Work in hand. Leg-yield. II
Posted by Irina Yastrebova on Saturday, April 19, 2008 08:25 AM
The initial phase can last from couple sessions to couple weeks depending on a horse and a skill of a person. You must be patient and wait for your horse to settle into exercise. He needs to figure out what exactly you want, how to do it and then realize that he must continue on his own until told otherwise. If you are new to this it will take time for you to learn how to keep walking straight with even pace, fix things quickly with the touch of the whip or half-halt of the reins and then let your horse continue his work without constant nagging.
Things that can go wrong:
  • As soon as you ask him to move his haunches away from you he stops his front end and does a turn on the forehand. First of all watch yourself, that you do not slow down or pull on the reins by accident. Then realize that moving forward is more important right now than stepping sideway. Ask him to go forward and try again. It may take several attempts before he makes his first step forward and sideways at the same time. Recognize that moment instantly, cease asking and praise him.
  • As soon as you ask him to move his haunches away from you he runs into you. Make sure you did preliminary work with him asking him to step away from the touch of the whip on the haunches. If you didn't then you must stop working on leg-yields and return to previous step. Work on that for a few sessions until your horse understands your request. Check that he respects your space and you always correct him when he steps into it without permission.
  • As soon as you ask him to move his haunches away from you he tries to move away and when you control his head he stops all together. Do not get upset with him. Continue working alternating the whip and the reins. The quicker you are to release and to ask at the right moment the faster he will understand what you want.
  • He starts going backwards. Make sure you do not place yourself ahead of his head or even his shoulder. Continue tapping him on the haunches as long as he is backing up and instantly stop when he stops. The quicker you are to recognize that moment the faster you will correct the mistake. When he stops backing up give him a moment of rest and ask him to go forward. Repeat the whole thing if necessary.
  • He walks faster than you Make sure he knows how to stay with you and how to stop and go when you lead him. Read this article if you are not sure your horse leads well. If he still tries to outrun you (which means he doesn't pay attention to you) stop walking forward do not ask him anything and wait until he comes around you and stops by himself. If you have a barrier behind you it will stop him very soon. While he is turning keep yourself in a proper position in relation to him. In another words, turn your body as much as he turns his. So when he stops you end up exactly where you were before from his point of view. Ask him to back up if you have a wall behind you and start over. If there is no barrier ask him to continue leg-yield. Repeat if necessary.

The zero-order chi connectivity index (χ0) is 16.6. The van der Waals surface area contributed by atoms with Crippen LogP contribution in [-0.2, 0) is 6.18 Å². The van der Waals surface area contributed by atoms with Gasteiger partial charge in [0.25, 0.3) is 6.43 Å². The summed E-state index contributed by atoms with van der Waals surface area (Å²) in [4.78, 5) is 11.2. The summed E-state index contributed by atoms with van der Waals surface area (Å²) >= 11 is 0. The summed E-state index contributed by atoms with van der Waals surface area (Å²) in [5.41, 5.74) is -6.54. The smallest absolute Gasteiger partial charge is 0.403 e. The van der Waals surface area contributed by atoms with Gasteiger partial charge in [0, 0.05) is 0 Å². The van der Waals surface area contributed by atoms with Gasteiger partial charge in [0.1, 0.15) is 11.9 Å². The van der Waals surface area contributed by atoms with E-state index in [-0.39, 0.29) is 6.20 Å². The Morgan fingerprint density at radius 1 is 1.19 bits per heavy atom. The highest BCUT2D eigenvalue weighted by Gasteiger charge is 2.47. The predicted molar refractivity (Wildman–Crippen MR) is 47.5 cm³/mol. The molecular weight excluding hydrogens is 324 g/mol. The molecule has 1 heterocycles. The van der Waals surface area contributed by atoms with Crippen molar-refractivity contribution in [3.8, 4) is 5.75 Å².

• He is all crooked, bending his neck too much. This will probably be the case if you work with the halter or bridle (reins together). That is why I said in the last blog that working with side-reins will speed up the progress. However, I do not worry that he may be crooked for now as long as his haunches are walking a different path than his front end. The initial phase is more a mental training for the horse than proper execution. As soon as my horse settles into the exercise and understands my requests I change the position of the reins. This will allow me to control his outside shoulder and I do not let him be crooked (I will talk about that in the next blog) . If I start it right away too many aids and directions will confuse and upset him. In a few sessions that I will have with him in the initial phase he will not learn a bad habit. However, he will be much calmer later when I correct his shoulders still asking to go forward and sideways.
  • He gets very worried and upset. As you may noticed from the previous descriptions of mistakes and corrections the initial phase can be quite confusing for a horse. He may get upset, very nervous, fidgety or simply hysterical. You need to treat such horse with a lot of patience and understanding. You need to give him lots of brakes and work for a very short period of time. The quicker you are with your aids, releasing and asking at the right moment the sooner he will settle down. Stay very calm, focused and positive. I have been working horses in hand for 20 years and I did many mistakes. The hardest lesson for me to learn was to stay very calm and positive. I would get upset and then I will ask more from the horse than necessary or I would miss his correct answer.
Next time I will talk about how to polish things after initial phase and create some variety.
Happy riding...
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